DiversityInc Asian American and Pacific Islander Heritage Month

DiversityInc
MEETING IN A BOX
Asian American
and Pacific Islander
Heritage Month
For All Employees
© 2015 DiversityInc
F
or May, which is Asian American and Pacific
Islander Heritage Month, we are giving you a
valuable tool to share with all your employees as
you continue their education in cultural competence. We
are supplying a historic Timeline of legislation and events
impacting Asian-Americans and their achievements in the
United States, Facts & Figures demonstrating
Asian-American advancement (and opportunities) in
education and business, and our cultural-competence
series “Things NOT to Say,” focusing on Asian-Americans.
This information should be distributed to your entire
workforce and also should be used by your Asian
employee resource group both internally and externally as
a year-round educational tool.
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DiversityInc
MEETING IN A BOX
Asian American and Pacific Islander
Heritage Month
For All Employees
1 HISTORIC TIMELINE
We recommend you start your employees’ cultural-competence lesson on Asian-Americans by using this historic Timeline, which
documents discrimination and oppression of different Asian groups in the United States as well as achievements. It’s important to note
how recently Asians have been treated inequitably and how issues such as the Japanese internment camps are taught in schools today.
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Discussion Questions for Employees
 What similarities historically are there among different Asian groups immigrating to the United States? What differences?
Ask the employees why they think there have been so many issues limiting immigration of Asians and/or limiting their rights once in
this country. How do those historic examples of discrimination carry over into the workplace?
 Why are “firsts” important to note? What other barrier breakers have you witnessed in your lifetime?
This is a personal discussion designed to help the employee note other barrier breakers historically. (Cite Asian CEOs at U.S.
companies, including MasterCard’s Ajay Banga and Medtronic’s Omar Ishrak, available at www.DiversityInc.com/fortune-500-ceos.)
This discussion can be further explored after the Facts & Figures section below is discussed.
© 2015 DiversityInc
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DiversityInc
MEETING IN A BOX
Asian American and Pacific Islander
Heritage Month
For All Employees
2 FACTS & FIGURES
After discussion of the Timeline, the next step is to review available data and understand areas in which Asians have made significant
progress in the United States but major opportunities remain.
The data we have chosen to present here represents information of relevance to corporate America, such as education (available
labor pool) and progress in gaining executive and management positions. Where applicable, national data are compared against
DiversityInc Top 50 data, to show what progress the leading D&I companies are making.
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Discussion Questions for Employees
 Asians have higher rates of educational attainment in the United States but disproportionately low management attainment.
Why is this?
Are Asians in your company siloed into technical or individual-contributor jobs? If so, what can be done to change this and how does
the resource group help?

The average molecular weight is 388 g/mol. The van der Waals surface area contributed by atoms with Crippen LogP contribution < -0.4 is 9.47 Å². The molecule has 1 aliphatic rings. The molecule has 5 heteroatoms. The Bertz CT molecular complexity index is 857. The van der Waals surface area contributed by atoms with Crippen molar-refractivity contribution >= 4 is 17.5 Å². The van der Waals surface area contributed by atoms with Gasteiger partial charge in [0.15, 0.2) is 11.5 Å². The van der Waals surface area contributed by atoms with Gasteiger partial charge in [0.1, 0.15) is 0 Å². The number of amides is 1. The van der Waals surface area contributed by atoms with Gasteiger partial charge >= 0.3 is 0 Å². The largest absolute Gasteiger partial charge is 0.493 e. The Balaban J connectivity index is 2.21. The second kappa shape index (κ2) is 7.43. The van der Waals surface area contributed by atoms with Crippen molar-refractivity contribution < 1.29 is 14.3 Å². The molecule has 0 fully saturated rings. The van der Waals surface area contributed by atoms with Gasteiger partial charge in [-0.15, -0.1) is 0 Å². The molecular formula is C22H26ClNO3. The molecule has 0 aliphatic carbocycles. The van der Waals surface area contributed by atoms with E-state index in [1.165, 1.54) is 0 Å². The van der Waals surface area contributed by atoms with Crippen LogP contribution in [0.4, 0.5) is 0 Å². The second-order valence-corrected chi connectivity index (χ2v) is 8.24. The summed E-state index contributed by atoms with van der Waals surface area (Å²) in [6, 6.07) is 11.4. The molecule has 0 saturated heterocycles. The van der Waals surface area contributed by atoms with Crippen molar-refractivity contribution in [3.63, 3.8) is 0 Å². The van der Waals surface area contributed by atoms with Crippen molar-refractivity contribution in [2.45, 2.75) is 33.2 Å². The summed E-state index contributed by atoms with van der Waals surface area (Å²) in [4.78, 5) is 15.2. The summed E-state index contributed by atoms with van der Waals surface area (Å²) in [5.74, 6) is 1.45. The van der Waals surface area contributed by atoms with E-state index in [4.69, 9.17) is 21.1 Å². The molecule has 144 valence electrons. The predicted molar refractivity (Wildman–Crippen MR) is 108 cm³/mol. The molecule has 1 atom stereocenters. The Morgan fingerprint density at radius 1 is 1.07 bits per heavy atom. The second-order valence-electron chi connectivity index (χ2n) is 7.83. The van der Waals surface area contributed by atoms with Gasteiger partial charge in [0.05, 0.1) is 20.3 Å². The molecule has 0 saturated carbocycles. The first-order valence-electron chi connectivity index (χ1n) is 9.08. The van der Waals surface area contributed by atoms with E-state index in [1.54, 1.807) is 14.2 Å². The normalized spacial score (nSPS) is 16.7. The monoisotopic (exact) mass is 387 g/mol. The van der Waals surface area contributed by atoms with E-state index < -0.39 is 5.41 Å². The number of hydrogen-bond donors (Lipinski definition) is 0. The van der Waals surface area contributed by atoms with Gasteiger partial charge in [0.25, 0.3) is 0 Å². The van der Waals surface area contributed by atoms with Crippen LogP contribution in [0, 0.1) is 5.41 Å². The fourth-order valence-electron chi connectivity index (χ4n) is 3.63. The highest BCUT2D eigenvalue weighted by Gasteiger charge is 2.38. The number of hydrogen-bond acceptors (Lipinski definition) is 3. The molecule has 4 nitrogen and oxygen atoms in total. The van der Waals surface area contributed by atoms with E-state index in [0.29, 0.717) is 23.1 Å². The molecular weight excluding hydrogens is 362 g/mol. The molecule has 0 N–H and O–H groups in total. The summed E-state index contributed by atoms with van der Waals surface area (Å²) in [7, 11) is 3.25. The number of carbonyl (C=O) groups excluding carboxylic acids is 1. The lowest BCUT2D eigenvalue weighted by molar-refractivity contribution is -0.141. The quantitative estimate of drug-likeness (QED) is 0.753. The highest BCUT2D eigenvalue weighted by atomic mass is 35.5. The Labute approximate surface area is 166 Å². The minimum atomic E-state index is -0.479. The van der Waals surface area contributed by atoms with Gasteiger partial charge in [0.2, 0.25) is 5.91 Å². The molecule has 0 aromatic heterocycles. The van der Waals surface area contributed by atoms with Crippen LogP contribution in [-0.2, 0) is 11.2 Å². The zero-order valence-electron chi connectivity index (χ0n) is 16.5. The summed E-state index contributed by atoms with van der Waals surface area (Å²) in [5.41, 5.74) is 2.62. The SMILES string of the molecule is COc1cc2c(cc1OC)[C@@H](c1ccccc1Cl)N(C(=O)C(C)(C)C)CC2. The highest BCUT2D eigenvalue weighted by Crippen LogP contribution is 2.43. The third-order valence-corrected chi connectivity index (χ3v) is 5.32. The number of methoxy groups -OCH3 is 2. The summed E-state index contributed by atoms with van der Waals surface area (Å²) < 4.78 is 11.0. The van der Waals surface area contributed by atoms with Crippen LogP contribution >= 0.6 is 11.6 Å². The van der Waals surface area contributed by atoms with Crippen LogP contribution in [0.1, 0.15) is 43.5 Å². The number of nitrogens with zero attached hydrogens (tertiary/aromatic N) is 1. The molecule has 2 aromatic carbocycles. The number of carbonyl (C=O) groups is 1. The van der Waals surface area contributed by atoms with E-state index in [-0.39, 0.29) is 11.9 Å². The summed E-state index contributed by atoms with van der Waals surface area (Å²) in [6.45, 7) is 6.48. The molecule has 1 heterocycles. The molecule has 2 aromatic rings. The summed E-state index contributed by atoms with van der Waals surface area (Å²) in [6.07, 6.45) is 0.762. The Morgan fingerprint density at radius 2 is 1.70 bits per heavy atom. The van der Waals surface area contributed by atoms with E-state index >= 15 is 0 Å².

 Who do you see as the leading Asian role models in your company?
Asians are 4 percent of DiversityInc Top 50 CEOs versus 2 percent of Fortune 500 CEOs. Have a higher-level discussion on what
it takes to become a senior executive at your company, the role of resource groups and mentoring in supporting this, and what
employees see as valuable ways to increase the pipeline.
 Do Asians—men and women—have different employee and management styles than those of other racial/ethnic groups?
Use this teachable moment to honestly discuss different styles, including confrontation/criticism, self-promotion/branding and
decision making.
© 2015 DiversityInc
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DiversityInc
MEETING IN A BOX
Asian American and Pacific Islander
Heritage Month
For All Employees
3 THINGS NOT TO SAY TO ASIAN-AMERICANS
Our popular “Things NOT to Say” series includes these interviews with three Asian-American leaders about offensive phrases they’ve
heard in the workplace and how best to respond to them to further cultural-competence education.
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Discussion Questions for Employees
 What other phrases have you heard addressed to Asians and others from underrepresented groups?
Discuss how these phrases and stereotypes impact office morale and productivity.
 What role do you think the company should play when offensive comments occur?
Have the employees talk about under what circumstances they would report offensive comments and what they believe the company
should do. See www.DiversityInc.com/atwg-offensive-language/
 After today’s lesson, what would you do if you overheard a colleague make one of these comments?
Continue the discussion with each employee having a plan of action on how to address offensive language.
NEXT
MONTH
© 2015 DiversityInc
Veterans for all employees and CEO/Senior Leadership Commitment for diversity staff,
diversity-council members, employee-resource-group leaders and HR/communications staff
PAGE 4
DiversityInc
MEETING IN A BOX
Asian American and Pacific Islander
Heritage Month
For All Employees
Timeline
1763
First recorded settlement of Asians
in the United States: Filipinos in
Louisiana
1898
1790
First recorded Indian immigrant in
U.S.
1820
First recorded Chinese immigrant
in U.S.
1898In United States. v. Wong Kim Ark,
Supreme Court upholds 14th
Amendment, that all people born in
U.S. are citizens
1847
Yung Wing becomes first Chinese to